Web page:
Randle Frankel, who runs a commercial-property insurance brokerage with clients throughout Los Angeles County, could only shake his head when some people looting stores over the weekend said this won't hurt anyone because the businesses are insured.
Yes, most retailers are covered for such criminal activity, Frankel told me, but not necessarily for total damage or losses. As with all insurance, it depends on how much coverage they've purchased.
Moreover, the buck doesn't stop with the insurance company.
"If carriers are paying out claims for hundreds of millions in losses, they're going to try and recoup," Frankel said. "There will be repercussions. Rates will go up."
Higher insurance rates inevitably will be passed along to customers in the form of higher retail prices, which means, going forward, higher out-of-pocket costs for sneakers, clothing and other goodies obtained without a five-finger discount.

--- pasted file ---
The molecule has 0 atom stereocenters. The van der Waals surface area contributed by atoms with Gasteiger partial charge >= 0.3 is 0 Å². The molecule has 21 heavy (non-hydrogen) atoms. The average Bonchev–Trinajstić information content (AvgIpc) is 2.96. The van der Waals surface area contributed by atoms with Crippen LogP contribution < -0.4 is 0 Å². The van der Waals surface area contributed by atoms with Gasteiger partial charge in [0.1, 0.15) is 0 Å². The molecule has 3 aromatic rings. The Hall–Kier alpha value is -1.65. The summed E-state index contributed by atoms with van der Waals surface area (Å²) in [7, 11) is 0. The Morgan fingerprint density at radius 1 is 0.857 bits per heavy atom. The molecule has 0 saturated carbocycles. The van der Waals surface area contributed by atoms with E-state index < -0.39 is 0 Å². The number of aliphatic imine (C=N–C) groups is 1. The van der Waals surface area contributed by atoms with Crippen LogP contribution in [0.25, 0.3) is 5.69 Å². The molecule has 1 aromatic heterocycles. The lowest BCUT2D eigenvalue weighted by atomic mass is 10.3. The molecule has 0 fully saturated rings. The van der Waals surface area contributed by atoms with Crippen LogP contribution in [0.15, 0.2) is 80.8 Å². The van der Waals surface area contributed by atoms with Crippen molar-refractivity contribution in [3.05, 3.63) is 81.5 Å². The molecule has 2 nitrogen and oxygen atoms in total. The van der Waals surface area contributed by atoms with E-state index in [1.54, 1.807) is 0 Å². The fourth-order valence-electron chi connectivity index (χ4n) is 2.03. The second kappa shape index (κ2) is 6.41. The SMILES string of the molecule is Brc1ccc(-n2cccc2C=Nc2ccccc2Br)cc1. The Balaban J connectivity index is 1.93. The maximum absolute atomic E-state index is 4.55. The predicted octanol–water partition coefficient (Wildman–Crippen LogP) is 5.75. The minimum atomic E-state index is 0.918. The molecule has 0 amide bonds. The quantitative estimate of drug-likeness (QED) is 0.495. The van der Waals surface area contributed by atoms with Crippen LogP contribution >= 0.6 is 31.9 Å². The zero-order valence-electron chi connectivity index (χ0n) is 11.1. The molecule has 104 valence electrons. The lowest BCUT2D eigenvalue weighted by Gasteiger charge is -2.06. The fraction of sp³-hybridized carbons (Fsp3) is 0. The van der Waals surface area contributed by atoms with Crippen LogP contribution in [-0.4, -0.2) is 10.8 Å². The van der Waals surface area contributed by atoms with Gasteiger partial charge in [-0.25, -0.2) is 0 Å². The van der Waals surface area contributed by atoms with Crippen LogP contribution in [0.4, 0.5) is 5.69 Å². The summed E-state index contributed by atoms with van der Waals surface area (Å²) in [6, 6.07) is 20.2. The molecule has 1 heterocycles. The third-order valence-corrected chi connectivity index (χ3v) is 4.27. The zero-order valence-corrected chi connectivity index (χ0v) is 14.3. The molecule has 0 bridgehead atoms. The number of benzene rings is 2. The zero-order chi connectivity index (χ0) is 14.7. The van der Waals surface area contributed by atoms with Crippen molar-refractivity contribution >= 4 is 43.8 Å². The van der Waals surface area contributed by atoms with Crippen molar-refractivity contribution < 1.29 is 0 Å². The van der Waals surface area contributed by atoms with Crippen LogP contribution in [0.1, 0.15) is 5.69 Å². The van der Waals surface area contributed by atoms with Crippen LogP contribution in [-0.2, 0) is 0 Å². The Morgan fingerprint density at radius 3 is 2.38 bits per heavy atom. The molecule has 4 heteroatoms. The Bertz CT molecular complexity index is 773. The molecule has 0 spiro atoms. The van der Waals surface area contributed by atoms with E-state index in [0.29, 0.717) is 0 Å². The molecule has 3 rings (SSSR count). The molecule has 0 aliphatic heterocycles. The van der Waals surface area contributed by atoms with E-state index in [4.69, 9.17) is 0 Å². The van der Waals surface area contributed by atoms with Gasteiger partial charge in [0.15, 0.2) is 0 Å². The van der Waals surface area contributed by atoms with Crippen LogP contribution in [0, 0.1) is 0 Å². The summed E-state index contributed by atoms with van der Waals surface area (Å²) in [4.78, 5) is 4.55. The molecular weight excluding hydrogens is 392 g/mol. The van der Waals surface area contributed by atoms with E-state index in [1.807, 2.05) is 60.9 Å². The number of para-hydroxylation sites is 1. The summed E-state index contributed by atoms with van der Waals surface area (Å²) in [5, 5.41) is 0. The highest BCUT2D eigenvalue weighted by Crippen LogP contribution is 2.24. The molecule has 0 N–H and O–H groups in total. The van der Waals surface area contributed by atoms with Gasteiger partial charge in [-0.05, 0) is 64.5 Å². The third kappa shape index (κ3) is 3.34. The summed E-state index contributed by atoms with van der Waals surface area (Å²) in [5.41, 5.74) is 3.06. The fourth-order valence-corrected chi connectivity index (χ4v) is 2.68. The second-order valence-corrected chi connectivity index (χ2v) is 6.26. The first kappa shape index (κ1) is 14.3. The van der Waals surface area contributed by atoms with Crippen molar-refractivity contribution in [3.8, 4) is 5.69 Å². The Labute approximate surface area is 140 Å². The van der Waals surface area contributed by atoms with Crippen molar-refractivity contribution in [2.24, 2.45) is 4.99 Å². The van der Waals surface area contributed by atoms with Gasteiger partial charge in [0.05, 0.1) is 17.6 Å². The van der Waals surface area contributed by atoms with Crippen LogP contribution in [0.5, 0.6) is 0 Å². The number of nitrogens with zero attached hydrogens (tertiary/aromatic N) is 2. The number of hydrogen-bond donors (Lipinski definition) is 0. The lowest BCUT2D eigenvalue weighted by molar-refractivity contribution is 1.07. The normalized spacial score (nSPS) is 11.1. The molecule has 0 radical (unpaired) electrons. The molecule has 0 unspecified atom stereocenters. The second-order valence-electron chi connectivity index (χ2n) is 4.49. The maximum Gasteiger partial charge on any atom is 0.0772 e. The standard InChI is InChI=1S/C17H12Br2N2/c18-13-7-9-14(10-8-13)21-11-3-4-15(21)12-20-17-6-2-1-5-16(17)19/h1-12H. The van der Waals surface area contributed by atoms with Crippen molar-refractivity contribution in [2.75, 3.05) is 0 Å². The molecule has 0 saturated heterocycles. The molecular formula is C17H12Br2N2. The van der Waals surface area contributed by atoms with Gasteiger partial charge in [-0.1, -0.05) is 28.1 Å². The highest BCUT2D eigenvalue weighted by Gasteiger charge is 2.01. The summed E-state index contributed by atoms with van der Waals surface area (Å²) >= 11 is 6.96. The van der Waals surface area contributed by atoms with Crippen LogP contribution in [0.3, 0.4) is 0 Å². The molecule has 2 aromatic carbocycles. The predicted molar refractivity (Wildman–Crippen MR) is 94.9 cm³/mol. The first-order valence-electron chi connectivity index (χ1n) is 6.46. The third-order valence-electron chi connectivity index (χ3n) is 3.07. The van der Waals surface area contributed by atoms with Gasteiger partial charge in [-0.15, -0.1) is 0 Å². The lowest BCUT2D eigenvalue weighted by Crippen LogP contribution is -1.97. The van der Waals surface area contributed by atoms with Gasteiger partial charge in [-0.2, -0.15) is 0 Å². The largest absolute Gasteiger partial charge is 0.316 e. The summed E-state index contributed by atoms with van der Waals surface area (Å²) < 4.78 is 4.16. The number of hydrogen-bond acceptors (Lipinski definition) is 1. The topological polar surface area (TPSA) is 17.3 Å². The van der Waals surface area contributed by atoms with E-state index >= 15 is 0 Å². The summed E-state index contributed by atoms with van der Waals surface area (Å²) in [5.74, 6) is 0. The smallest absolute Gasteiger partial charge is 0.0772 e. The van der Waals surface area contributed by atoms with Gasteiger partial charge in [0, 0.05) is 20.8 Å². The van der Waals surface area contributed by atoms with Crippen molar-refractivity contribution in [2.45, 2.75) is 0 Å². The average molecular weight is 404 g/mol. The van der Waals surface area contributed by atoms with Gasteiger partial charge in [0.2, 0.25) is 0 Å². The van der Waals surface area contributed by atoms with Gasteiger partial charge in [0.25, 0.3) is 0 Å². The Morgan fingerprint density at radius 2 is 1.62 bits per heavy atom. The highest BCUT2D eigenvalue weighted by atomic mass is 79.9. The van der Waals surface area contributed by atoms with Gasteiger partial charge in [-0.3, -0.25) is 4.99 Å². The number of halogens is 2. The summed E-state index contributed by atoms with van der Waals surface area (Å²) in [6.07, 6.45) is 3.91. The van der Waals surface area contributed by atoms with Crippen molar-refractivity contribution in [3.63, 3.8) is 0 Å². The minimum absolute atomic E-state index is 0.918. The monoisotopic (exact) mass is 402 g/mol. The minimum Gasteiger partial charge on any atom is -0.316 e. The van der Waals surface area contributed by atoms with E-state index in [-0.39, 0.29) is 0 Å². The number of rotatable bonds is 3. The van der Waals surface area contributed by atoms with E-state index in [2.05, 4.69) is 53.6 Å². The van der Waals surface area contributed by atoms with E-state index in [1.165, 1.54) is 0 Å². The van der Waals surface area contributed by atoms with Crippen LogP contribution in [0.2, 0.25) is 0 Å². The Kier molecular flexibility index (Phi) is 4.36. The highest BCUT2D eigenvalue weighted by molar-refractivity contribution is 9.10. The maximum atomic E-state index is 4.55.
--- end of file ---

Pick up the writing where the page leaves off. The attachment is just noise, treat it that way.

Which is to say, looting is not a victimless crime, as some have tried to argue in defending such behavior.
It has very real consequences for business owners and, in turn, their customers. In the long run, we all pay.
"In my experience, after every event like this, there will be price increases," Frankel said. "Rates have to go up."
In case it needs underlining, the theft and vandalism have nothing to do with the largely peaceful protests over the death of George Floyd. This is criminal behavior, full stop.
My colleagues Sam Dean, Laurence Darmiento and Ronald D. White did a good job outlining how not all landlords require commercial tenants to insure their inventory.